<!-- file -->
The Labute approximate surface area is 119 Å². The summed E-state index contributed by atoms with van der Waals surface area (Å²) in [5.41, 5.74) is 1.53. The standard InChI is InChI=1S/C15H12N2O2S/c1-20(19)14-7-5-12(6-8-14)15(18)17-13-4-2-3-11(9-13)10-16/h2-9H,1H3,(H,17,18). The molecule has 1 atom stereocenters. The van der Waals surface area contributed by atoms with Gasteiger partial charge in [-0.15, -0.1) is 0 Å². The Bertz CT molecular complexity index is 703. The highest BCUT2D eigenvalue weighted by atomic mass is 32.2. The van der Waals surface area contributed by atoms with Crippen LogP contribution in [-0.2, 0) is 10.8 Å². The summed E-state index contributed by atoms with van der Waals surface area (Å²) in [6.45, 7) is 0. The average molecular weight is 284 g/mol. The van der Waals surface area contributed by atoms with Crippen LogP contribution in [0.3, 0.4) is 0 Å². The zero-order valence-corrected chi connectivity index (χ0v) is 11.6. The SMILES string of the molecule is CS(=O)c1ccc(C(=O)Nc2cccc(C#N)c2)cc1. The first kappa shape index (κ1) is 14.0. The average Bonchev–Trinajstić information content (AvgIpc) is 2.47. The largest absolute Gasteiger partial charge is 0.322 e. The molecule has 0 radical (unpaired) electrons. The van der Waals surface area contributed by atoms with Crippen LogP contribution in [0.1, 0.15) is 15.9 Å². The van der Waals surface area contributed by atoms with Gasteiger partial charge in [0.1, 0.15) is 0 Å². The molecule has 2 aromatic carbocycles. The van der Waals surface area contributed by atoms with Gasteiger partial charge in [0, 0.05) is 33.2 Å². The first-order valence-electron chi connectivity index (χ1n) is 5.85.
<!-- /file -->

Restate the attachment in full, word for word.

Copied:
The Labute approximate surface area is 119 Å². The summed E-state index contributed by atoms with van der Waals surface area (Å²) in [5.41, 5.74) is 1.53. The standard InChI is InChI=1S/C15H12N2O2S/c1-20(19)14-7-5-12(6-8-14)15(18)17-13-4-2-3-11(9-13)10-16/h2-9H,1H3,(H,17,18). The molecule has 1 atom stereocenters. The van der Waals surface area contributed by atoms with Gasteiger partial charge in [-0.15, -0.1) is 0 Å². The Bertz CT molecular complexity index is 703. The highest BCUT2D eigenvalue weighted by atomic mass is 32.2. The van der Waals surface area contributed by atoms with Crippen LogP contribution in [-0.2, 0) is 10.8 Å². The summed E-state index contributed by atoms with van der Waals surface area (Å²) in [6.45, 7) is 0. The average molecular weight is 284 g/mol. The van der Waals surface area contributed by atoms with Crippen LogP contribution in [0.3, 0.4) is 0 Å². The zero-order valence-corrected chi connectivity index (χ0v) is 11.6. The SMILES string of the molecule is CS(=O)c1ccc(C(=O)Nc2cccc(C#N)c2)cc1. The first kappa shape index (κ1) is 14.0. The average Bonchev–Trinajstić information content (AvgIpc) is 2.47. The largest absolute Gasteiger partial charge is 0.322 e. The molecule has 0 radical (unpaired) electrons. The van der Waals surface area contributed by atoms with Crippen LogP contribution in [0.1, 0.15) is 15.9 Å². The van der Waals surface area contributed by atoms with Gasteiger partial charge in [0.1, 0.15) is 0 Å². The molecule has 2 aromatic carbocycles. The van der Waals surface area contributed by atoms with Gasteiger partial charge in [0, 0.05) is 33.2 Å². The first-order valence-electron chi connectivity index (χ1n) is 5.85.